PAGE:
When Echelon started applying demand management we achieved satisfactory results.  We saved $100 to $200 per month without any impact to comfort.  This phase involved manually setting reductions from about 10:00 to 4:00 every day.  After a few missteps involving sauna-like conditions for officers of the company, we were motivated to gain better control to interact with the DCS.  We developed an algorithm to automatically hold the demand below a certain cap kW.  The algorithm calibrates the same components we use in a demand response event but with a level of control of +/- 1%.  

The algorithm takes Cap and Band kW numbers (see Figure 2) and calculates the difference.  The difference, or band, is calibrated from 0 to 100.  As the demand climbs during the specific day we have set a cap, it generates a “% shed” number.  The % shed is used to adjust supply air temperature between 55 and 65 degrees, and duct static pressure between 1.5 and 0.2 inches of water.  Additionally, at 90% shed the non-essential lights turn off.

Flowchart of algorithm 

Figure 2 - Flowchart of algorithm.

For example, if Cap is 300 kW and Band is 250 kW then when the demand reaches 275 kW the algorithm will set % shed at 50 and supply air temperature will be set at 60 degrees and duct static pressure will go to 0.85 inches. To further our example, once the demand reaches 295 kW a little while later the non-essential lights will be turned off.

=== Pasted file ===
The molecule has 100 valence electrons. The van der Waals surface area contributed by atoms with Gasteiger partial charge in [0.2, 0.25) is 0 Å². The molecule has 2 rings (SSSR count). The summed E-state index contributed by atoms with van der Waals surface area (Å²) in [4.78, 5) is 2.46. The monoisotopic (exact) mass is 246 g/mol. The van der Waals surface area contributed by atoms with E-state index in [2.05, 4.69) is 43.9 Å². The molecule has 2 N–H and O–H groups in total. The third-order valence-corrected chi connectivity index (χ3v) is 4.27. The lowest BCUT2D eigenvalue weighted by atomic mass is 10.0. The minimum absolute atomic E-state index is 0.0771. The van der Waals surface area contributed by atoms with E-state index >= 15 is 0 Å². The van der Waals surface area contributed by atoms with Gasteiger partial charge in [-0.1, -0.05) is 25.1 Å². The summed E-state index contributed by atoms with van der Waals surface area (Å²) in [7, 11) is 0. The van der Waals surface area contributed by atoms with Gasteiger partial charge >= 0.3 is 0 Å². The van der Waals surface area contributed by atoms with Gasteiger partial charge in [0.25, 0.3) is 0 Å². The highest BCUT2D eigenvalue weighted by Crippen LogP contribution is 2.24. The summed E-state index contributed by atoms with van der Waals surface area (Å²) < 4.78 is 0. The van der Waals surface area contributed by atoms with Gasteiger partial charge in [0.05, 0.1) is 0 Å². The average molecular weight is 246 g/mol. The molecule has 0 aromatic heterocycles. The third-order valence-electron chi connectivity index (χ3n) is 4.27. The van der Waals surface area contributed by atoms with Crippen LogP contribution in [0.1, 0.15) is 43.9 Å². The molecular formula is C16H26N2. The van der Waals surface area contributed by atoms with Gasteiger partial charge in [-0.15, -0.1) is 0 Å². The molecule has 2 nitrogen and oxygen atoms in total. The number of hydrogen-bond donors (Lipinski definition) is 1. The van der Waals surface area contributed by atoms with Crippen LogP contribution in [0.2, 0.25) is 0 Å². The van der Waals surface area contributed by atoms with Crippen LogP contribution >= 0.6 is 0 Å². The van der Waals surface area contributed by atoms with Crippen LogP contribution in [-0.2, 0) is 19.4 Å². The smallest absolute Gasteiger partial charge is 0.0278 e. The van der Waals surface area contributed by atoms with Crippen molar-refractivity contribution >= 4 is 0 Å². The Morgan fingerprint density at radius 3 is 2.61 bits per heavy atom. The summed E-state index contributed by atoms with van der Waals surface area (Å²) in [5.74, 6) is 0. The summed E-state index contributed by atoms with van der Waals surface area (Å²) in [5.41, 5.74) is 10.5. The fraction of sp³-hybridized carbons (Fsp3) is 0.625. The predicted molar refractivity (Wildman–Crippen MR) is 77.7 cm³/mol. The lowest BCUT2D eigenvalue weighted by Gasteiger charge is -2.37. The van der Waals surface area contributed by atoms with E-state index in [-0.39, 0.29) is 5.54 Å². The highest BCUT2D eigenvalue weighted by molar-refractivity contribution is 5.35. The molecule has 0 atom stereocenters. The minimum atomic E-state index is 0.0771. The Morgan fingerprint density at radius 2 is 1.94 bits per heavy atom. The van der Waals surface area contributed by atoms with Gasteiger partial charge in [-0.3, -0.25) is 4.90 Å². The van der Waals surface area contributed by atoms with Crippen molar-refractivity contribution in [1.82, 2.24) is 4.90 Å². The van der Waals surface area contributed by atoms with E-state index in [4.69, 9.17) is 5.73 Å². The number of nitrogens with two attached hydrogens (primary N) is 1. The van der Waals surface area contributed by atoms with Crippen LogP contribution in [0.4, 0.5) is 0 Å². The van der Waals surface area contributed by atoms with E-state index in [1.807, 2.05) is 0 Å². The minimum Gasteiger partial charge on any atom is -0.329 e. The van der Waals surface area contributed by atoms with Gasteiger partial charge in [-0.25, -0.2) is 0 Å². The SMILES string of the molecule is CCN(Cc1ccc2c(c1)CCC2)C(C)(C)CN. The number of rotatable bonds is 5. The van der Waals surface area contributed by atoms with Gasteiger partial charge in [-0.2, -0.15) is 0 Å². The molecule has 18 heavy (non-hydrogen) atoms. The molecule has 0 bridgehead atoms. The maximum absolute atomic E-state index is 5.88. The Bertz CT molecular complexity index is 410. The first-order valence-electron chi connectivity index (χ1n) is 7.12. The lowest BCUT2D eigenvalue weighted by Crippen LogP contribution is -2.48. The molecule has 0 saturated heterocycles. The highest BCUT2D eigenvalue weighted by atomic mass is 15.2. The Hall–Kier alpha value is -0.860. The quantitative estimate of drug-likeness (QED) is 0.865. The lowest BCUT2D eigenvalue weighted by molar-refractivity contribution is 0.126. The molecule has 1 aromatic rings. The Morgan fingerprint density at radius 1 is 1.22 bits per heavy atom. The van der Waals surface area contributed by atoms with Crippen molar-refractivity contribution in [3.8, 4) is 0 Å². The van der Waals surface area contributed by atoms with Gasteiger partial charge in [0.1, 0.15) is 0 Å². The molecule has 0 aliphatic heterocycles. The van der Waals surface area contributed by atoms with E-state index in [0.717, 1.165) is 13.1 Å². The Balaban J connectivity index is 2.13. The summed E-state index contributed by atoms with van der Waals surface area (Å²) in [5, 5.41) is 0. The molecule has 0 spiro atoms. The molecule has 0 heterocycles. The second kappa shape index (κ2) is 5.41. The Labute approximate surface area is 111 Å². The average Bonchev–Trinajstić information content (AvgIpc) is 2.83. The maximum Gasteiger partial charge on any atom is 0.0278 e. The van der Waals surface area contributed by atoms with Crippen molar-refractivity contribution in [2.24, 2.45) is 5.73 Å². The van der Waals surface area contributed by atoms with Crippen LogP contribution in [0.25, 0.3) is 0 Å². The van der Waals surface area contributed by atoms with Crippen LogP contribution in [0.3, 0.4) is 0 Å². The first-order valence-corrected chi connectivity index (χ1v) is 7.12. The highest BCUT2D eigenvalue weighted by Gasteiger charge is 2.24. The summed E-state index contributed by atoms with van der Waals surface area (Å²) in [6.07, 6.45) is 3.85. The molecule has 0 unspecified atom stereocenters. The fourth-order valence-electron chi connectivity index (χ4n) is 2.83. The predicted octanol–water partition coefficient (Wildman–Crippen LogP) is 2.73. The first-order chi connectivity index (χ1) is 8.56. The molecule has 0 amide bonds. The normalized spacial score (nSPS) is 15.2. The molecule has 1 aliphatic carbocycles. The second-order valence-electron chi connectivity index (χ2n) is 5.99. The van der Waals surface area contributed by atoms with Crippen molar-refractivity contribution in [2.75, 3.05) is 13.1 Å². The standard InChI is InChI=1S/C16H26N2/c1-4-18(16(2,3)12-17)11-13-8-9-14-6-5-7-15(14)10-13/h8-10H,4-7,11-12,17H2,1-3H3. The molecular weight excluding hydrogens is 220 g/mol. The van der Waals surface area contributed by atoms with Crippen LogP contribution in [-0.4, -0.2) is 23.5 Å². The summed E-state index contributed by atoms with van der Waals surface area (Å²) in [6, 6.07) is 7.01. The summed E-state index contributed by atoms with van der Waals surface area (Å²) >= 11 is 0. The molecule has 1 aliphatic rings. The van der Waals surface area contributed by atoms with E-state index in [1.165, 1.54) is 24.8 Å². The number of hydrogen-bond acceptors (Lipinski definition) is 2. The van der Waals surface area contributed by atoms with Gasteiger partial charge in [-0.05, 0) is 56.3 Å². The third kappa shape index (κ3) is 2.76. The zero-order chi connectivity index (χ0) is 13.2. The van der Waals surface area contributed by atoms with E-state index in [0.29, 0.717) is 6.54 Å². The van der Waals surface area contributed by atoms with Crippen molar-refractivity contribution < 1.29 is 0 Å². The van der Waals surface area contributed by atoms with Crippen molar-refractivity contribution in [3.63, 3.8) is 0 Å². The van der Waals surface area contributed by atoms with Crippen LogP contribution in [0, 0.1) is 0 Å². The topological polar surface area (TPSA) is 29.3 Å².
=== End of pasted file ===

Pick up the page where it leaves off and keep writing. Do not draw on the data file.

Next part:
The system Echelon set up has saved $6,806 in six months.  This number comes from a comparison of a normalized model using last year’s data.  The most recent bill has savings of $558 in usage (4.4% of line) and $922 in demand (15.3% of line).  This was a reduction of $1,480 or 8.2% of the bill.  Demand management is most effective in the spring and fall because of the wider temperature variations during the billing cycle, but we expect stable savings through the summer.

Although we have described a fairly complex algorithm for demand management, much simpler processes have been shown to work.  Additionally, the retrofit of a targeted control system for a 10 to 30 ton roof top unit devoted to this algorithm would cost between $5,000 and $8,000 to install.  It is a simple exercise to calculate an ROI with the electric bill data. We recommend that all managers responsible for the utility budget line item examine the feasibility of demand management.

Please go to for more information.


1 An interesting history and analysis of how this charge became commonplace can be found in John L. Neufeld (1987). Price Discrimination and the Adoption of the Electricity Demand Charge. The Journal of Economic History, 47 , pp 693-709 doi:10.1017/S0022050700049068. Link:

2 Another solution is a battery pack which will store energy and discharge it at the consumption peaks.  For an example, please follow this link:

3 For more information about the Snapmeter demand prediction service follow this link:

About the Author

Wayne Wiebe is a Senior Vice President at Kenmark Group, and leads the Controls Division.  Kenmark Controls is a LonMark Certified Integrator and has provided installation, management, and consulting on millions of square feet of controls implementations.  Wayne has authored articles about managing large controls projects and innovative, cross-functional controls implementations.  Please go to  or for more information.